Raise A Happy & Healthy Baby
Get baby's growth & weight tips
Join the Mylo Moms community
Get baby diet chart
Get Mylo App
Want to raise a happy & healthy Baby?
Updated on 10 May 2023
The term Giant Congenital Melanocytic Nevus (GCMN) itself may be enough to scare you, and while this can be a frightening diagnosis, it is important to stay informed and be aware of the causes, symptoms, and treatments associated with GCMN to get ahead of it. Understanding the condition can deliver you the comfort of knowing that you can receive treatments and live a long, healthy life.
A giant congenital melanocytic nevus is an abnormally large, dark mole that is present at birth or develops shortly afterwards. It is caused by an overgrowth of melanocytes, cells that produce pigment in the skin. Giant congenital melanocytic nevi are usually larger than 6 inches in diameter and can be found anywhere on the body. They may be accompanied by other birthmarks or skin lesions. These nevi can be associated with an increased risk of skin cancer and other health conditions. Therefore, regular medical follow-up is important.
Giant congenital melanocytic nevi are rare, occurring in only 1 in 20,000 newborns.
While the exact cause of melanocytic nevi is unknown, several factors are believed to play a role in their development.
One of the most common causes of melanocytic nevi is genetics. The number and placement of moles on the body can also be inherited. However, a giant congenital melanocytic nevus may not be inherited but caused due to a mutation.
Exposure to ultraviolet (UV) rays is another potential cause of melanocytic nevi. Prolonged exposure to UV radiation, either from the sun or tanning beds, can increase the formation of melanocytes which can then lead to the formation of moles.
In some cases, hormonal changes may also cause melanocytic nevi.
Though melanocytic nevi can be caused by a variety of factors, it is important to remember that they are generally harmless and do not require treatment. However, if you are concerned about the appearance of your moles, it is best to consult an expert dermatologist.
A melanocytic nevus can be flat or raised and is typically brown or black. It often has an irregular shape and can be as small as a few millimetres or as large as a few centimetres.
The symptoms of a melanocytic nevus depend on the size and location of the mole. In some cases, the mole may have hair growing from it.
In some cases, a melanocytic nevus can become cancerous. If you notice any changes in the mole, such as a change in colour, size, shape, or texture, make an appointment with your doctor immediately. It is also important to protect your skin from the sun, as sun exposure can increase the risk of melanoma, a type of skin cancer.
Treatment for melanocytic nevi depends on the type, size, and location of the mole, as well as the age of the patient, overall health, and personal preferences.
For harmless moles, no treatment may be necessary. Instead, your doctor may recommend monitoring the mole for any changes. If the melanocytic lesion is at risk of becoming cancerous, your doctor may recommend surgically removing it. Depending on the type and depth of the mole, this may involve shave excision, in which the mole is shaved off with a scalpel, or surgical excision, in which the mole is cut out with a scalpel and the surrounding skin is stitched together. If a mole is very large, more extensive surgery may be needed.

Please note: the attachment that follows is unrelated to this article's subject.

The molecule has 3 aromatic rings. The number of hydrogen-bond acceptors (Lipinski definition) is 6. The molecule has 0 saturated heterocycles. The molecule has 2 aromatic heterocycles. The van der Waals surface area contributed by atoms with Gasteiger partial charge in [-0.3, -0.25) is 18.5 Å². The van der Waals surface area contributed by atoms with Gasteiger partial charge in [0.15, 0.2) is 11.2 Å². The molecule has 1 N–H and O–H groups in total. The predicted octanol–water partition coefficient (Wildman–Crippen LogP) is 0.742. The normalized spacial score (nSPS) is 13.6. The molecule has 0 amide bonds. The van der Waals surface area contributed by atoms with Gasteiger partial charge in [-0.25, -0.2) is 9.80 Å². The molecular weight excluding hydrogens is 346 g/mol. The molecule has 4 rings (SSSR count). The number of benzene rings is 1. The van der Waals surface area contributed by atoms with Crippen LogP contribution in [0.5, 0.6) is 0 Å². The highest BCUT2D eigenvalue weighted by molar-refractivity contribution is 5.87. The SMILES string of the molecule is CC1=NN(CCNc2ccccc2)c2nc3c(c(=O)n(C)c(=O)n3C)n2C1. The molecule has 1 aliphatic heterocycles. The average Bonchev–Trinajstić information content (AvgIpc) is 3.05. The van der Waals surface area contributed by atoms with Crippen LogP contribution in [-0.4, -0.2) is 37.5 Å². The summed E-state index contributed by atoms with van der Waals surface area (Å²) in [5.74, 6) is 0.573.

Diagnosing a melanocytic nevus is typically done by visual inspection. In some cases, a biopsy may be necessary to accurately diagnose the condition.
The doctor may also use a dermatoscope to get a better look at the lesion. A dermatoscope is a magnifying device that helps better visualise the lesion and its characteristics.
Inherited giant congenital melanocytic nevus is a rare condition that usually appears at birth or during infancy and is caused by a genetic mutation. It is characterised by a giant brown or black patch of skin that can cover a large area of the body.
This condition can be physically and emotionally difficult to manage. It is important for people with inherited giant congenital melanocytic nevus to seek medical advice about their condition. Treatment typically includes surgical removal or laser ablation of the lesion, as well as regular follow-up care.
The medical community has several additional names for giant congenital melanocytic naevus (GCMN), including “bathing trunk nevus,” “giant hairy nevus,” “pigmented hairy epidermal nevus,” and “giant pigmented nevus.” These names suggest the size and type of birthmark but should not be used to stigmatise the condition.
Living with congenital giant melanocytic nevus can be challenging, but it is important to remember that support groups and other resources are available to help you manage your condition.
Get baby's diet chart, and growth tips
What is Birth Control Patch?
Understanding Infertility: Causes, Symptoms, and Treatments
Tokophobia: How to Manage Your Phobia of Pregnancy & Childbirth
Low BP in Pregnancy: Symptoms, Effects & Treatments
Helping your twins to sleep at the same time
Stem Cell Banking: Meaning, Purpose & Benefits
100% Secure Payment Using
Stay safe | Secure Checkout | Safe delivery
Have any Queries or Concerns?
At Mylo, we help young parents raise happy and healthy families with our innovative new-age solutions:
Shop By Ingredient | Kumkumadi | Ubtan | Vitamin C | Tea Tree | Aloe Vera | Rose Water | Skin - Hair | SHOP BY CONCERN | Hairfall | Dry and Damaged Hair | Hair Growth | Shop By Ingredient | Onion | Coconut | Skin - Fertility | By Concern | PCOS | Pregnancy Test Kit | Fertility For Her | Cloth Diaper | Maternity dresses | Stretch Marks Kit | Stroller |